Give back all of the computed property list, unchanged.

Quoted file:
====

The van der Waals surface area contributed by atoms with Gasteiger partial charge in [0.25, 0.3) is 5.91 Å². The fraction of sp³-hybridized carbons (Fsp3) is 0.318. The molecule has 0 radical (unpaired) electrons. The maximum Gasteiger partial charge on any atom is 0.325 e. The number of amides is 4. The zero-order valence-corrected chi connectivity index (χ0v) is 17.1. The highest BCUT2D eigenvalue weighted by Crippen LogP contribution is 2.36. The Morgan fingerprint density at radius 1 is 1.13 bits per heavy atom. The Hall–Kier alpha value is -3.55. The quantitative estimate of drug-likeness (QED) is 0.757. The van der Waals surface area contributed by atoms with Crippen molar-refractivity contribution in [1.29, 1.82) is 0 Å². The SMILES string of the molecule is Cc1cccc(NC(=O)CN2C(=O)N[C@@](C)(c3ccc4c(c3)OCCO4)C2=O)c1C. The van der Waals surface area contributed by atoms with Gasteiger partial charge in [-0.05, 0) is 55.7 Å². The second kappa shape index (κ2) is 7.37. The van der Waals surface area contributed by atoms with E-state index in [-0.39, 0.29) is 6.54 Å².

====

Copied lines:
The van der Waals surface area contributed by atoms with Gasteiger partial charge in [0.25, 0.3) is 5.91 Å². The fraction of sp³-hybridized carbons (Fsp3) is 0.318. The molecule has 0 radical (unpaired) electrons. The maximum Gasteiger partial charge on any atom is 0.325 e. The number of amides is 4. The zero-order valence-corrected chi connectivity index (χ0v) is 17.1. The highest BCUT2D eigenvalue weighted by Crippen LogP contribution is 2.36. The Morgan fingerprint density at radius 1 is 1.13 bits per heavy atom. The Hall–Kier alpha value is -3.55. The quantitative estimate of drug-likeness (QED) is 0.757. The van der Waals surface area contributed by atoms with Crippen molar-refractivity contribution in [1.29, 1.82) is 0 Å². The SMILES string of the molecule is Cc1cccc(NC(=O)CN2C(=O)N[C@@](C)(c3ccc4c(c3)OCCO4)C2=O)c1C. The van der Waals surface area contributed by atoms with Gasteiger partial charge in [-0.05, 0) is 55.7 Å². The second kappa shape index (κ2) is 7.37. The van der Waals surface area contributed by atoms with E-state index in [-0.39, 0.29) is 6.54 Å².